You should play poker (5:13)

Transcription (edited for readability)

Rahul: So I woke up this morning wanting to record another episode of this podcast. And so is my luck, there’s a construction crew outside and they’ve started jackhammering. So, this is less than ideal conditions for recording an audio podcast. But I also think this is apt for the topic that I wanted to talk about, which is thinking in probabilities and, that you should play poker. This is something I recommend for everyone. And the reason why is really two key concepts that I’ve picked up from the world of poker.

First is the concept of a bad beat where, say, you play a hand mathematically correct (you are advantageous from a mathematical standpoint to win) but you still lose. For example, you play a hand, you have 90% odds of winning, you bet accordingly, and your opponent has a slim 10% chance of landing that river card (last card in play) in their favor to win. Dealer flips the river card over and your opponent wins. You did everything in your power to play the game correctly. You played the odds perfectly but you still lost. So keep that in mind: “bad beats.” Now, the concept of tilting.

Tilting is when you start to get frustrated with the game (a bad beat, for instance, has disturbed your mental equilibrium) and in subsequent hands you start to play in a less than optimal manner. You’re frustrated, your emotions take over, you start to get aggressive. The phrase “tilting” actually comes from the world of pinball, when the ball falls straight through the middle of the two paddles and there’s nothing the player could have done about it–it was just bad luck. And so, on subsequent plays, they start to rock the machine, they start physically tilting the entire pinball machine out of pure frustration.

These concepts are interesting, because this often happens in real life. You can plan as carefully as you want, try to control as many variables as you like, and still something comes out of the blue to change your plans. Something comes out of uncertainty, out of the shadowy part of the map, to ruins your plans. And it’s not really ruining my plans but in podcasting today I did not plan for a construction site to be outside my window, for a jackhammer to be going … but that’s life, and there’s a probability of that happening.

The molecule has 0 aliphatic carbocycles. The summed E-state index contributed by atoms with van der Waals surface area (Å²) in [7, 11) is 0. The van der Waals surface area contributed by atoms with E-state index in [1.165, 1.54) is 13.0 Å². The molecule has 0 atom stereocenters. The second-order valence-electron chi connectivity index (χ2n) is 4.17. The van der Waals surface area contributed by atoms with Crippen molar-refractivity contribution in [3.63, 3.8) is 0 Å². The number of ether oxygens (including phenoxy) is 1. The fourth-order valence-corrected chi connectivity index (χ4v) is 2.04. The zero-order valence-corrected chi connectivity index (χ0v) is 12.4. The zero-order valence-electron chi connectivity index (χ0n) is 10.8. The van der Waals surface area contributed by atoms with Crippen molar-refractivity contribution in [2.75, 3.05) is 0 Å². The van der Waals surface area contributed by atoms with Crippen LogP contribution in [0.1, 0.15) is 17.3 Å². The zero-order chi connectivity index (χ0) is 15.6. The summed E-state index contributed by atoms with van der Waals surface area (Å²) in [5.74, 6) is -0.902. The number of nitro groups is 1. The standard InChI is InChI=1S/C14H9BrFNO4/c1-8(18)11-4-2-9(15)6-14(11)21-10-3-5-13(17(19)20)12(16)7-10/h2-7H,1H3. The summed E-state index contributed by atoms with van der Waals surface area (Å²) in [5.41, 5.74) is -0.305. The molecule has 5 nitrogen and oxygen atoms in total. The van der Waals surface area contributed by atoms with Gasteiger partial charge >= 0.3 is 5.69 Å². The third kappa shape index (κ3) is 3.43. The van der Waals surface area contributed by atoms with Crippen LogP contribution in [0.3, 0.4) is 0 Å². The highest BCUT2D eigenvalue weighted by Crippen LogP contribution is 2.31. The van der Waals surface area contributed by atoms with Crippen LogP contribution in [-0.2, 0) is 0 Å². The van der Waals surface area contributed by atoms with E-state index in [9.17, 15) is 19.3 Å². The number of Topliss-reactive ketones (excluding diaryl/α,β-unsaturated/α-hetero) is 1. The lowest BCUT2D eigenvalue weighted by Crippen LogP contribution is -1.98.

Through these concepts there’s this understanding that okay, maybe there are no absolutes, there is no certainty, that life is just probabilities. In fact, one of my favorite physicists Richard Feynman is quoted as saying, you need to accept that your knowledge has a large part of it that’s going to be uncertain that if you’re trying to learn nature, or modern physics, or whatever it is, there’s a degree of uncertainty… and so life is actually probabilistic. And when you’re making a decision, or you’re executing on a plan, there’s a probability of success and there’s probability of failure, there’s a probability of a freak accident happening. You need to be able to accept the true nature of the world you’re living in.

When you play poker, you don’t just intellectualize this way of thinking, you viscerally feel it. When you’ve played thousands and thousands of hands (in a controlled environment where there’s a good balance of luck and control) you start to feel what 70% chance of winning feels like, what 60% chance of winning feels like, how often a 1% chance of failure shows up, how often a 2% or a 10% chance of failure shows up (and they show up very frequently). In your day-to-day life, you don’t often get to feel that but when you play poker, you feel it viscerally.

To play the game properly you need to persevere through bad beats as you do in real life. You need to not be on tilt, not let your emotions drive your decisions and, instead, to trust in your process. If you have stacked the probabilities in your favor, you should execute, and bet on a 90% hand the same way every single time because over the long run, you will win more than you will lose.